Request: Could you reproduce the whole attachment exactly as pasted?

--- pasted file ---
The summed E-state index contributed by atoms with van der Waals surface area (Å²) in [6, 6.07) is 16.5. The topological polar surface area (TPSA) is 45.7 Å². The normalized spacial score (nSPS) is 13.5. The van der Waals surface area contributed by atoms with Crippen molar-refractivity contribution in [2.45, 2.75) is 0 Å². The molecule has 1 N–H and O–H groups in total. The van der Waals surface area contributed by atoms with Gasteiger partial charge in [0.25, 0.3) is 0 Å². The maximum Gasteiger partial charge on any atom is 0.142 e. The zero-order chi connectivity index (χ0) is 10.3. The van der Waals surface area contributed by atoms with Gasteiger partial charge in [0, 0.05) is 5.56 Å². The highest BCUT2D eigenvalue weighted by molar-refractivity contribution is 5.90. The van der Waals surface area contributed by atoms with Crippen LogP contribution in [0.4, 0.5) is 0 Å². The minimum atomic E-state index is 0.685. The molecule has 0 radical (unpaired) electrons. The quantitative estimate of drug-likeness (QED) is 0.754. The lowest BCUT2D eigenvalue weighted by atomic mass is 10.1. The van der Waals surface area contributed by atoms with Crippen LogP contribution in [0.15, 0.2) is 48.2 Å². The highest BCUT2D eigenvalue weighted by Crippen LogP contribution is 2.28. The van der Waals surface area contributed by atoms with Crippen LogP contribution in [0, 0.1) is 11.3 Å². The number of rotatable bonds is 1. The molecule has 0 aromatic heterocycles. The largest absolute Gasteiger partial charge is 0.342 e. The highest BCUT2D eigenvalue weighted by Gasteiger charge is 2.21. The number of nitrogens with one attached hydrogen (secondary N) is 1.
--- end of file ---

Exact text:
The summed E-state index contributed by atoms with van der Waals surface area (Å²) in [6, 6.07) is 16.5. The topological polar surface area (TPSA) is 45.7 Å². The normalized spacial score (nSPS) is 13.5. The van der Waals surface area contributed by atoms with Crippen molar-refractivity contribution in [2.45, 2.75) is 0 Å². The molecule has 1 N–H and O–H groups in total. The van der Waals surface area contributed by atoms with Gasteiger partial charge in [0.25, 0.3) is 0 Å². The maximum Gasteiger partial charge on any atom is 0.142 e. The zero-order chi connectivity index (χ0) is 10.3. The van der Waals surface area contributed by atoms with Gasteiger partial charge in [0, 0.05) is 5.56 Å². The highest BCUT2D eigenvalue weighted by molar-refractivity contribution is 5.90. The van der Waals surface area contributed by atoms with Crippen LogP contribution in [0.4, 0.5) is 0 Å². The minimum atomic E-state index is 0.685. The molecule has 0 radical (unpaired) electrons. The quantitative estimate of drug-likeness (QED) is 0.754. The lowest BCUT2D eigenvalue weighted by atomic mass is 10.1. The van der Waals surface area contributed by atoms with Crippen LogP contribution in [0.15, 0.2) is 48.2 Å². The highest BCUT2D eigenvalue weighted by Crippen LogP contribution is 2.28. The van der Waals surface area contributed by atoms with Crippen LogP contribution in [0, 0.1) is 11.3 Å². The number of rotatable bonds is 1. The molecule has 0 aromatic heterocycles. The largest absolute Gasteiger partial charge is 0.342 e. The highest BCUT2D eigenvalue weighted by Gasteiger charge is 2.21. The number of nitrogens with one attached hydrogen (secondary N) is 1.